Artemis: Nasa ready to launch new era of Moon exploration

By Jonathan Amos Follow is @HICGINewsAgency

T-38 planes, a fixture of astronaut training at Nasa, fly over the SLS on launch pad 39B at Kennedy

The American space agency is counting down to the lift-off of its giant new Moon rocket – the Space Launch System.

SLS is the most powerful vehicle ever developed by Nasa, and will be the foundation of its Artemis project which aims to put people back on the lunar surface after a 50-year absence.

The rocket is timed to go up from the Kennedy Space Centre at 08:33 local time (12:33 GMT; 13:33 BST) on Monday.

Its job will be to propel a test capsule, called Orion, far from Earth.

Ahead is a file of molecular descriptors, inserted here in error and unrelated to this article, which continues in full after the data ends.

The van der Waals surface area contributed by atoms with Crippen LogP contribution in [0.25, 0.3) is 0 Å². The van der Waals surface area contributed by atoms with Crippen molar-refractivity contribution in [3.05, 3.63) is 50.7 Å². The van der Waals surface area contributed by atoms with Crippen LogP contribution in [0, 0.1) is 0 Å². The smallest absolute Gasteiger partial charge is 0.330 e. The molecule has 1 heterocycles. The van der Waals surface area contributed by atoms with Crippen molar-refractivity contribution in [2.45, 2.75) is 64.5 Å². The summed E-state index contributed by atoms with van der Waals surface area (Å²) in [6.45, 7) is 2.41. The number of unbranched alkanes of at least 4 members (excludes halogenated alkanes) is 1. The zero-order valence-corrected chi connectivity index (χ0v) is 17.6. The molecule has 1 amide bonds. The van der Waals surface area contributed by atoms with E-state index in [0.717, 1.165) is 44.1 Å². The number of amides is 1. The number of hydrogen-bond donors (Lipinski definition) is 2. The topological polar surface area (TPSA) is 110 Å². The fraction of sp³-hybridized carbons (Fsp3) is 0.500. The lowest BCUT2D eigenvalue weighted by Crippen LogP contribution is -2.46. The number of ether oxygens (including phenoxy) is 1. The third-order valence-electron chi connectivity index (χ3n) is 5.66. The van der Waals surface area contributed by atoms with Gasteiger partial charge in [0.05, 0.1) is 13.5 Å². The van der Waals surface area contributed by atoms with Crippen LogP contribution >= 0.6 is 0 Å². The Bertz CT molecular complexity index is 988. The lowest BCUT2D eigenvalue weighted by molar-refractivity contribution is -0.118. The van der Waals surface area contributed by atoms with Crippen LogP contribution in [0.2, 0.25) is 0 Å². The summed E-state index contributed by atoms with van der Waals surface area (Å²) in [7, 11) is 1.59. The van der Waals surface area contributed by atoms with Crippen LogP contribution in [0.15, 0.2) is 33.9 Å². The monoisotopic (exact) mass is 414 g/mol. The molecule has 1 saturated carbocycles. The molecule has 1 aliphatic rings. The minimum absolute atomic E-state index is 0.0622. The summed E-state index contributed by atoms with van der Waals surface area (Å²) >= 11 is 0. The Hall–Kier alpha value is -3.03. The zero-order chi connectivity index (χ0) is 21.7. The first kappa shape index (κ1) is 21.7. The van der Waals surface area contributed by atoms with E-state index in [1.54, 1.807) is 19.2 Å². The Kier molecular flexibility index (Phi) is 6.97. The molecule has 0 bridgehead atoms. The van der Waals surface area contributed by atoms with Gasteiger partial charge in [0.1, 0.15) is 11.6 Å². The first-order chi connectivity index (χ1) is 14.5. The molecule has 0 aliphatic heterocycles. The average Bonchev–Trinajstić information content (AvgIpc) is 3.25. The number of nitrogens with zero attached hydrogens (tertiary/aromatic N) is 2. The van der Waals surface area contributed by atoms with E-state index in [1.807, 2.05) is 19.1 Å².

This spacecraft will loop around the Moon on a big arc before returning home to a splashdown in the Pacific Ocean in six weeks’ time.

Orion is uncrewed for this demonstration but assuming all the hardware works as it should, astronauts will climb aboard for a future series of ever more complex missions, starting in 2024.

“Everything we’re doing with this Artemis I flight, we’re looking at through the lens of what can we prove out and what can we demonstrate that will buy down risk for the Artemis II crewed mission,” explained Nasa astronaut Randy Bresnik.

Graphic of SLS
As seen from space: A satellite caught this view of the launch pad

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